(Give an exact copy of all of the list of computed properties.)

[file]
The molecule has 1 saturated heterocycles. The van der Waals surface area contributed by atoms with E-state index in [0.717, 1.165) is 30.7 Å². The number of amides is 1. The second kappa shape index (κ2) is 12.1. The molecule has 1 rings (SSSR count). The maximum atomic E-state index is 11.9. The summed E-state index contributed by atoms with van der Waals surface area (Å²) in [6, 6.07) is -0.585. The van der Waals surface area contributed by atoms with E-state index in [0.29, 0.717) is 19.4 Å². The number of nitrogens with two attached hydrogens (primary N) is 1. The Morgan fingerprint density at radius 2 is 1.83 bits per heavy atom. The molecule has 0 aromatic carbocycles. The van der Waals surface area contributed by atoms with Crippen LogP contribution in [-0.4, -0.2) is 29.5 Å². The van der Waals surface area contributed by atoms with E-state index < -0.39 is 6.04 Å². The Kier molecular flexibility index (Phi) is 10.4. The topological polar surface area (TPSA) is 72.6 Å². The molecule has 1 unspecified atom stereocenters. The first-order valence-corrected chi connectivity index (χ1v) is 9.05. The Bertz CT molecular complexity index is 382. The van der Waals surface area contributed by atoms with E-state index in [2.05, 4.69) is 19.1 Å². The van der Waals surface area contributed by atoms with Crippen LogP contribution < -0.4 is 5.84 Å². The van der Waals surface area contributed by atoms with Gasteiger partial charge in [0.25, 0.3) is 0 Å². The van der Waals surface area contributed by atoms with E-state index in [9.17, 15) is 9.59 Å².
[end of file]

The molecule has 1 saturated heterocycles. The van der Waals surface area contributed by atoms with E-state index in [0.717, 1.165) is 30.7 Å². The number of amides is 1. The second kappa shape index (κ2) is 12.1. The molecule has 1 rings (SSSR count). The maximum atomic E-state index is 11.9. The summed E-state index contributed by atoms with van der Waals surface area (Å²) in [6, 6.07) is -0.585. The van der Waals surface area contributed by atoms with E-state index in [0.29, 0.717) is 19.4 Å². The number of nitrogens with two attached hydrogens (primary N) is 1. The Morgan fingerprint density at radius 2 is 1.83 bits per heavy atom. The molecule has 0 aromatic carbocycles. The van der Waals surface area contributed by atoms with Crippen LogP contribution in [-0.4, -0.2) is 29.5 Å². The van der Waals surface area contributed by atoms with E-state index < -0.39 is 6.04 Å². The Kier molecular flexibility index (Phi) is 10.4. The topological polar surface area (TPSA) is 72.6 Å². The molecule has 1 unspecified atom stereocenters. The first-order valence-corrected chi connectivity index (χ1v) is 9.05. The Bertz CT molecular complexity index is 382. The van der Waals surface area contributed by atoms with E-state index in [2.05, 4.69) is 19.1 Å². The van der Waals surface area contributed by atoms with Crippen LogP contribution < -0.4 is 5.84 Å². The van der Waals surface area contributed by atoms with Gasteiger partial charge in [0.25, 0.3) is 0 Å². The van der Waals surface area contributed by atoms with E-state index in [9.17, 15) is 9.59 Å².